Re James McKay, father of Charles, noted as deceased on 1st marriage but not on 2nd. May simply have been an omission. When did Ellen, 1st wife of Charles die?
What religious denomination were they?

Offline Maiden Stone

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Re: Cornmiller in Ireland
« Reply #6 on: Sunday 10 March 19 03:58 GMT (UK) »
Returning to Lancashire.

Marriage 1857 St. John, Preston
William McKey, 22, Traveller, bachelor,  Simpson St.
Bridget Murphy, 27, Milliner, widow
Groom's father late James McKey, traveller
Bride's father James Hyman, porter
Witnesses Andrew & Bridget Gallagher

An earlier marriage at St. John, Preston 1841
Septimus Callender, 35, hawker, widower, Turk's Head Yard
Catherine McKay, 19, spinster, Turk's Head Yard
Groom's father Robert Callender, surgeon
Bride's father James McKay, hawker
(Turk's Head was a pub)
(Lancashire Online Parish Clerks)
There were families called McKey, McKie etc. in Preston from early decades of 19thC. Some may have been Scottish.
There was a James McKay aged 54 (b. c1797), occupation hawker in Lancashire on 1851 census.
 
Parents of Charles Mackay and Helen Flinn are omitted in transcription of marriage on Lancashire Online Parish Clerks website. 13th Sep 1853 St. John the Baptist, Rochdale. Witness John Archibold, Ann Flinn.

Baptism 1854 St. John the Baptist, Rochdale
James McKay, child of Charles & Ellen (Flinn)
Sponsor Margaret Flinn

1861 census. Was Winifred McKay the 67 year-old hawker of paint and small-wares? Estimated birth year 1797. A lot of Irish women in England were hawkers.
Where was Winifred's obituary published?

Imo the James McKey, father of William who married in Preston 1857 was not the same man as James McKay, corn miller. Weddings of Charles and William were only 4 years apart. Charles and William were fairly near in age.  It's more likely that James McKay, father of Catherine who married in Preston 1841 was same person as father of William; that's just my opinion. Catherine should be investigated. Have you looked for William on 1851 census? Where was he 1861 onwards? Where did he give for place of birth?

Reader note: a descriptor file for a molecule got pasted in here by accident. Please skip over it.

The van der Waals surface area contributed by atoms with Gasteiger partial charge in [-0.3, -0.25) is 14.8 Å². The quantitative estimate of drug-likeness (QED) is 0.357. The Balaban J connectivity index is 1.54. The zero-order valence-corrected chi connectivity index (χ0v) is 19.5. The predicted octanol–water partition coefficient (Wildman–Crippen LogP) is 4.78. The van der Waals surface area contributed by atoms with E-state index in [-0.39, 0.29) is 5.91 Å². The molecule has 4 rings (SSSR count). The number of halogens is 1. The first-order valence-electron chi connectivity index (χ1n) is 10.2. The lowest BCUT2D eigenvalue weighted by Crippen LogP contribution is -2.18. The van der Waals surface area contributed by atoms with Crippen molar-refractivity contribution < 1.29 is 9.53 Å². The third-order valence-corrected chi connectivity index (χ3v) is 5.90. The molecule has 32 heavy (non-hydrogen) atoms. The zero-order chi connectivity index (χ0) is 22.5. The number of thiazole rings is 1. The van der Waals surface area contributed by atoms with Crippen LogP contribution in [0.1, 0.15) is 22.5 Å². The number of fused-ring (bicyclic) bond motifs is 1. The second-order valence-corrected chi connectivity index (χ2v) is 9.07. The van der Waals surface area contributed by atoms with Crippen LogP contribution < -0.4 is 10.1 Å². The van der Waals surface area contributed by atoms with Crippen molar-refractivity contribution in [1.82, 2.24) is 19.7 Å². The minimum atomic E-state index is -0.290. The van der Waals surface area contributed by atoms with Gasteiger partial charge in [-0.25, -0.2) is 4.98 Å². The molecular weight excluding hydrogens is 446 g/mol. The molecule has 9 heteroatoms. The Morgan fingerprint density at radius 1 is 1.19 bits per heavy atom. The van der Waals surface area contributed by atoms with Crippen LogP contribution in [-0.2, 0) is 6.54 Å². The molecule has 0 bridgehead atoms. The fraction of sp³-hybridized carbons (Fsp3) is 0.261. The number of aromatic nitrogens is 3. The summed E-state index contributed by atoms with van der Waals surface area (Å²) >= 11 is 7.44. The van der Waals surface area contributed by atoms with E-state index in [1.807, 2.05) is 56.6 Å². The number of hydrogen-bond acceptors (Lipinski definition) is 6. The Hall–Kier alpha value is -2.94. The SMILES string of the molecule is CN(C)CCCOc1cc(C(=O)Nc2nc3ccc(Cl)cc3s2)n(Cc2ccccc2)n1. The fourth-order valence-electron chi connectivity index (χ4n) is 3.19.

Offline BallyaltikilliganG

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Re: Cornmiller in Ireland
« Reply #7 on: Sunday 10 March 19 08:54 GMT (UK) »
Maiden Stone, what clarity and display of knowledge. my nose would have been out of joint initially to receive it, but that is how the very best of family history can become foolproof. Annette good luck encorporating what you already have or can find further informations on.

re Irish Tithe Applotment books, :- i have not come across any further description of land or water use  other than the quality of the land ie good pasture, bog, mountain
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Offline Skoosh

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Re: Cornmiller in Ireland
« Reply #8 on: Sunday 10 March 19 16:46 GMT (UK) »
In Scotland a miller traditionally did not own the mill, which belonged to the laird! The estate tenants (the sucken) were thirled to that mill & could use no other, in addition to which they were obliged to supply the mill with peats for the kiln & provide so many days free labour to help maintain the mill & dam etc'.  The miller extracted a percentage of the corn ground (a thirteenth usually) with some for his assistant & this was sold at market to support himself & pay the rent etc.
 What ended the monopoly of the country miller was the abolition of thirlage & free tenant labour, the demand for wheatflour which needed harder, usually imported, stones & bakers shops to go with them, plus the introduction of large steam-powered mills in the towns with cheaper meal & flour distributed by rail. Mills were also converted for other purposes, so lost.
 Some mills hung on providing the traditional bere & oatmeal in country areas where meal was paid to farm-workers as part of their wage.  Possibly not a big thing in Ireland & things were a bit different there.

Skoosh.